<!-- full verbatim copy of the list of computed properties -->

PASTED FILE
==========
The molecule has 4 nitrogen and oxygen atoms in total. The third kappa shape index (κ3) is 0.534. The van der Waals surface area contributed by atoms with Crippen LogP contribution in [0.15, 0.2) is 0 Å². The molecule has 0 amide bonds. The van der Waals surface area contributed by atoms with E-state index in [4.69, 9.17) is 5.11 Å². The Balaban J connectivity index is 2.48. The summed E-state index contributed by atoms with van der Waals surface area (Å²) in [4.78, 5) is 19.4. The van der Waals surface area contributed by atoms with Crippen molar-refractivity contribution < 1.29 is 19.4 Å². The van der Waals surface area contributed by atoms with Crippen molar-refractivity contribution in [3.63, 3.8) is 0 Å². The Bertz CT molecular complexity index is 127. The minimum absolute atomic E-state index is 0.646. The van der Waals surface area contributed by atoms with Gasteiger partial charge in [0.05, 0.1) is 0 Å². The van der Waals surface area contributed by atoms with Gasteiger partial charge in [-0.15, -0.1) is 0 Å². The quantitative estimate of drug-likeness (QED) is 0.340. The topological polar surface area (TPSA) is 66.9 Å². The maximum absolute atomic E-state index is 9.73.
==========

The molecule has 4 nitrogen and oxygen atoms in total. The third kappa shape index (κ3) is 0.534. The van der Waals surface area contributed by atoms with Crippen LogP contribution in [0.15, 0.2) is 0 Å². The molecule has 0 amide bonds. The van der Waals surface area contributed by atoms with E-state index in [4.69, 9.17) is 5.11 Å². The Balaban J connectivity index is 2.48. The summed E-state index contributed by atoms with van der Waals surface area (Å²) in [4.78, 5) is 19.4. The van der Waals surface area contributed by atoms with Crippen molar-refractivity contribution < 1.29 is 19.4 Å². The van der Waals surface area contributed by atoms with Crippen molar-refractivity contribution in [3.63, 3.8) is 0 Å². The Bertz CT molecular complexity index is 127. The minimum absolute atomic E-state index is 0.646. The van der Waals surface area contributed by atoms with Gasteiger partial charge in [0.05, 0.1) is 0 Å². The van der Waals surface area contributed by atoms with Gasteiger partial charge in [-0.15, -0.1) is 0 Å². The quantitative estimate of drug-likeness (QED) is 0.340. The topological polar surface area (TPSA) is 66.9 Å². The maximum absolute atomic E-state index is 9.73.